- They'd built my commuting wheels, so I needed to pick them up.
Actually, there's a fourth reason: to eat breakfast at Dot's Diner.
Anyway, the guys in the shop made a big deal over my frame, turning it around and commenting on this and that feature. It so happens that there was a guy in the shop (not an employee) who is an ex-Colnago rep. He studied the frame for a while, and pronounced it an "early Master, probably late 80's". Good enough for me, although I'm pretty sure Colnago Master frames were always built with specially-shaped (not round) tubes. (more on the whole frame ID topic)
One of the guys grabbed the frame and immediately set to work on the seat tube. He proclaimed it a very sloppy 27.2, with a compressed seat lug. He stretched out the lug and reamed out the tube and got it nice and round. He then proposed a complete frame prep (lots of "chasing" and "facing"), an offer which I accepted, and he did the work while I waited (and watched - Vecchio's is that kind of shop).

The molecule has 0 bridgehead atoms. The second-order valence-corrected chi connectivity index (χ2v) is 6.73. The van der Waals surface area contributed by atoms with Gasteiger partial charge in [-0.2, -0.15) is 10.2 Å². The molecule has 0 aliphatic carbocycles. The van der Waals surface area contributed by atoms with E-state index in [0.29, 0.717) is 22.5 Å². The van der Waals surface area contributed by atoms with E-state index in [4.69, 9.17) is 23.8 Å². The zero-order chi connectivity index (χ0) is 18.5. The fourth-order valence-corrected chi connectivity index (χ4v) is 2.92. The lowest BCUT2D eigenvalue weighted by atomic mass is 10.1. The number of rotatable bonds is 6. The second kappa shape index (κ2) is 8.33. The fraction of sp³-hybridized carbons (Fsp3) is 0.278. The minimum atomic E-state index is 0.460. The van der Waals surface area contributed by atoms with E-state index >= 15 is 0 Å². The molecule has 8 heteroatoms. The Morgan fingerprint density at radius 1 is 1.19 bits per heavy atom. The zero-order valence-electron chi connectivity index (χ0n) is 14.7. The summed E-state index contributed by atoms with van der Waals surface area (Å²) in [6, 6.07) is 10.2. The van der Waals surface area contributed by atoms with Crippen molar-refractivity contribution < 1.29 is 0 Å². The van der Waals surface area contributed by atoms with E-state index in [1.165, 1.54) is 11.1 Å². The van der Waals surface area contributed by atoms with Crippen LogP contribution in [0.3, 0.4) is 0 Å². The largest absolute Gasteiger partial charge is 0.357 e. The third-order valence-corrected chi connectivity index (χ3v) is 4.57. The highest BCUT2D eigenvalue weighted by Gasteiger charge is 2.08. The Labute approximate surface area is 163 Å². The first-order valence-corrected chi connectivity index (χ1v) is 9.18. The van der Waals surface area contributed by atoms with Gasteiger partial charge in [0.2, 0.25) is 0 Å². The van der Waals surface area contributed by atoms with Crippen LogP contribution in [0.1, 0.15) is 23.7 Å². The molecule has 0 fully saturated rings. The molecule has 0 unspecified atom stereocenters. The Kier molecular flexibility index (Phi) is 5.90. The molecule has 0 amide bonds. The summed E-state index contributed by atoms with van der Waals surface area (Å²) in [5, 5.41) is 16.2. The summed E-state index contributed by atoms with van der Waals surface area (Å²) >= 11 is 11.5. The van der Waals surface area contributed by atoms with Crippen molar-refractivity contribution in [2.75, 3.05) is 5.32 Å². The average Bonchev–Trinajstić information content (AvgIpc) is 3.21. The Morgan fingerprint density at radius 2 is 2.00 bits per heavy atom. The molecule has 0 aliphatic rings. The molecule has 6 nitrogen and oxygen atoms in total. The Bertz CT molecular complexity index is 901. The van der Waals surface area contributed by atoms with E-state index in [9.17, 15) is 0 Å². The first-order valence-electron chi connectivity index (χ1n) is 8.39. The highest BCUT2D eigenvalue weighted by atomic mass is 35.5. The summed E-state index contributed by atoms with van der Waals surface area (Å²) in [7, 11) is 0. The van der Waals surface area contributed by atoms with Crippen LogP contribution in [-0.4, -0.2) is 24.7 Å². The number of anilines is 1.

It turns out that the steerer was cut woefully short back when the bike was originally assembled, so the guys helped me find a very short stack height headset (Tange) at another store (Cycle Analyst, in Denver). Then Joe set to work on the head tube, milling it down a bit to give just the slightest bit of extra room for the headset.
On the way home, I dropped the bike at Cycle Analyst. They had the headset in stock and would install it during the week.
I pick up the frame tomorrow, and the building will begin in earnest. I only need a BB and cable kit to get started.
Posted: Fri Jul 30 21:21:43 -0700 2004
...and yet another flat.